Kind Code:

A backpack shell construction having a stiff back panel supporting storage compartments projecting outwardly therefrom and carried on the user's back by a pair of shoulder straps and further secured to the user by a waist strap, to which shell a pair of tandem collapsible boot shelves or platforms are integrated at lower corner portions and an outer ski carrier and helmet mounting panel is hingedly attached to the front face of the backpack shell.

Sabbah, Dan (New York, NY, US)
Application Number:
Publication Date:
Filing Date:
Primary Class:
Other Classes:
224/653, 224/657, 224/659, 224/650
International Classes:
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Primary Examiner:
Attorney, Agent or Firm:
LADAS & PARRY LLP (1040 Avenue of the Americas, NEW YORK, NY, 10018-3738, US)
We claim:

1. A backpack for skiing gear comprising: (a) a shell having a rigid back wall, a bottom wall, a top wall, a front wall, and opposite side walls defining a closed stowage space; (b) a collapsible ski boot receptacle secured to external surfaces of said side walls at lower portions thereof; (c) said ski boot receptacle including a pyramidal-shaped pouch element having a three-sided pouch wall portion having a vertical edge, a horizontal edge and a third edge extending therebetween; (d) the vertical edge of said pouch wall portion fastened to the shell; (e) zipper means selectively connecting the remaining edge of the pouch wall portion to the shell and whereby the pouch element forms a flattened pouch with the shell; and (f) foldable platform gusset means attached to the horizontal edge of the pouch wall portion and the shell, whereby upon unzipping said zipper means and folding the pouch wall portion outwardly therefrom, a boot receptacle adapted to engage and support a boot is established externally of the shell.

2. The backpack of claim 1, further characterized in that (a) at least one fastening strap with a locking buckle is connected to said pouch element along said remaining edge portion; and (b) at least one anchor buckle adapted to engage and to secure said locking buckle is attached to the shell proximate to said pouch element.

3. The backpack of claim 1, in which (a) a bonnet means adapted to close the top of a boot is secured to the shell by a tether; and (b) said bonnet is adapted to be stored.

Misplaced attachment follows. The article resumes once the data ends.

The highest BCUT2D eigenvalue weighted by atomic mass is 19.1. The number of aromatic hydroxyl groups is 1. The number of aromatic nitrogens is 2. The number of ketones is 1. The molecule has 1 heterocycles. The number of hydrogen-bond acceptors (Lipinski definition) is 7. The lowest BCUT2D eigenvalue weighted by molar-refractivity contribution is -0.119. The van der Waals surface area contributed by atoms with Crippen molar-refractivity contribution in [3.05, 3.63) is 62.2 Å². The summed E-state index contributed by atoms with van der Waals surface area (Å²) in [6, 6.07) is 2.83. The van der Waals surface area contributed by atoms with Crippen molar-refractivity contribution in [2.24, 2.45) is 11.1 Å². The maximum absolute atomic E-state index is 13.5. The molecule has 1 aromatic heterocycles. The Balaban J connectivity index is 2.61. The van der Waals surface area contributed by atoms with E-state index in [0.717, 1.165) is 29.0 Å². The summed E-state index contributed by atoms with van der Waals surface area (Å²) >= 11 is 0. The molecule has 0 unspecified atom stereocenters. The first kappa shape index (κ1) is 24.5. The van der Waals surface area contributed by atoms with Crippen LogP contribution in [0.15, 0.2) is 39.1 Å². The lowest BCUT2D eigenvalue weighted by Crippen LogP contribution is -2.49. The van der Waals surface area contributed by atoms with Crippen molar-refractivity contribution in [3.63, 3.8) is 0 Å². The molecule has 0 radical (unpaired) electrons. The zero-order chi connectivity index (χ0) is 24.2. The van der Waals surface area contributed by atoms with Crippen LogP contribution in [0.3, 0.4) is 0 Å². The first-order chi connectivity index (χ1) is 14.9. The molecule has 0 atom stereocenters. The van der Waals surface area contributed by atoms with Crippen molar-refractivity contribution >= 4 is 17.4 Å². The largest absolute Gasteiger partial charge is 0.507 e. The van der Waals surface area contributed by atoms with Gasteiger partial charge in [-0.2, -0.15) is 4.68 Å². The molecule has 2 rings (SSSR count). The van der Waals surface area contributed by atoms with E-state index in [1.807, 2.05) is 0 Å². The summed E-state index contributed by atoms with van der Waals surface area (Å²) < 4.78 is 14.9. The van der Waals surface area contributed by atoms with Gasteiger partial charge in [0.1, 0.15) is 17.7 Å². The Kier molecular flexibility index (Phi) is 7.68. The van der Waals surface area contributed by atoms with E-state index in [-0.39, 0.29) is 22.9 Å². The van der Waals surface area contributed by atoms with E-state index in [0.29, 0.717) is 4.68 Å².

4. A backpack for skiing gear comprising: (a) a shell having a rigid back wall, a bottom wall, a top wall, a front wall, and opposite side walls defining a closed stowage space; (b) an auxiliary ski-harness panel having upper and lower portions is hinged to the front wall of the shell; (c) the lower portion is substantially rigid and defines an elongated ski port therein; (d) the width of said port exceeding the back-to-back depth of a pair of skis but being less than the depth of bindings on the skis; (e) harness anchor buckle means attached to the top of said shell; (f) ski strap means attached to the shell front wall and adapted to engage and secure juxtaposed skis to said front wall; (g) the upper portion of said ski harness panel being hinged to the lower ski harness portion and adapted to engage skis positioned between the shell front wall and the ski harness panel; (h) adjustable harness strap means attached to the upper portion of said ski harness panel and having buckle means adapted to mate with said harness anchor buckle means; and (i) whereby a pair of skis with bindings may be secured to the backpack with the load transferred through said ski harness panel.

5. The backpack of claim 4, further including: (a) adjustable compression strap means extending between the ski harness panel and the back wall of the shell; (b) said compression strap means being adapted to tighten the load between said harness panel and said back wall.

6. The backpack of claim 4, further including: (a) stash panel means; and (b) tethering means adjustably securing said stash panel means to said upper portion of said ski harness panel.